I actually struggled with both finding my interest and busting my ass considerably though in college, primarily because of the interest side. I am a super practical person and liberal arts educations don’t match with that type of wiring. I majored in Natural Resource Management as naively, I thought it would be nice to be outside during the labs. I know. I am shaking my own head at that decision-making as well. That is some brilliant freshman year logic!

My favorite class ended up being Industrial Psychology as it clicked with the practical side of my brain. Sewanee prepared me for the real world, not in an academic way, but rather how to analyze a situation, be accountable for my actions, speak my mind with logic and preparation, interact with different types of people, and build a network. These skills are much more ambiguous but are more easily carried throughout a career.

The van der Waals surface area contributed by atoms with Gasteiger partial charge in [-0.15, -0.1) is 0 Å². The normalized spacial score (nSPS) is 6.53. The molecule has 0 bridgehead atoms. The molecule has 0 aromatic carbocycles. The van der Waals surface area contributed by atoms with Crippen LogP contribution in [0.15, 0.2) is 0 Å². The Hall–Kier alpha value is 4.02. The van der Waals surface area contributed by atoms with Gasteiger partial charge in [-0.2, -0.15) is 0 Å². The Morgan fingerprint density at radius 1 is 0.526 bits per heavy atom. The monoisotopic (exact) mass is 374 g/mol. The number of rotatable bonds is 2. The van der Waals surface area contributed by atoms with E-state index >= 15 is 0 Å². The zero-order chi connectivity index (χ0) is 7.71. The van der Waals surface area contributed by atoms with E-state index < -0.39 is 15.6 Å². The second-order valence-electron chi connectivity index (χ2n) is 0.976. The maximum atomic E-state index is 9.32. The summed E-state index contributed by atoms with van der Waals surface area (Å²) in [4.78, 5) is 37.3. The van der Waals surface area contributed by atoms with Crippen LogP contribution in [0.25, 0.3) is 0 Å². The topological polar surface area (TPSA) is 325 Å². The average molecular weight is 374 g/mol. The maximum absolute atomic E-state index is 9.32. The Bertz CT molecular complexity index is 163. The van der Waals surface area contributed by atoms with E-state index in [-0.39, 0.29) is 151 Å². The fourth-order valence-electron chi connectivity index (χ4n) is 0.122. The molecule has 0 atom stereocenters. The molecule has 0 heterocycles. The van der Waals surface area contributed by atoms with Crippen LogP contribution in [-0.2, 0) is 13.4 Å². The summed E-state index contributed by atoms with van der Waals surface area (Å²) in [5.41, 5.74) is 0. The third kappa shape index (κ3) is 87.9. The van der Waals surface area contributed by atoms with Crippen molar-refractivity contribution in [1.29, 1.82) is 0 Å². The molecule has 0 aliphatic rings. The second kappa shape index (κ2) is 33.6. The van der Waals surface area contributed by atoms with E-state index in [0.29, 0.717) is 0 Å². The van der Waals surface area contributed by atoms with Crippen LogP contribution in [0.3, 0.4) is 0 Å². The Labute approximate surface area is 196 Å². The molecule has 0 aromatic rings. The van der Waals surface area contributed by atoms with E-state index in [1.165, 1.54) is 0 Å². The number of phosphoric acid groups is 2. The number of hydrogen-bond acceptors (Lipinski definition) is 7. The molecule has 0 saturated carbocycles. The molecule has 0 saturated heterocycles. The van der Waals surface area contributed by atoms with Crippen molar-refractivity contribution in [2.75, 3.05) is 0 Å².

I wish I had a do-over at Sewanee though. I don’t regret much in my life but I do regret not marinating (yes, that’s the right word) in the opportunities at Sewanee. I missed out on things because I thought I would miss out on other things. As such, I often chose the wrong things. This regret is part of growing up though and helps me reflect now to consider what I might be missing out on because I think I might miss out on something else. What will I see in 20 years from now when looking back?

After 5 years of career experience after graduating from Sewanee, I found my academic groove at business school at Vanderbilt when the practical side of my wiring and the content of the program married nicely. Correspondingly, I learned a lot more applicable academic content and my GPA reflected it. Although, by business school, I cared not about the grade but rather the absorption of information.  

Keep an eye out for our next post, where we find out more about Frazer and his career so far!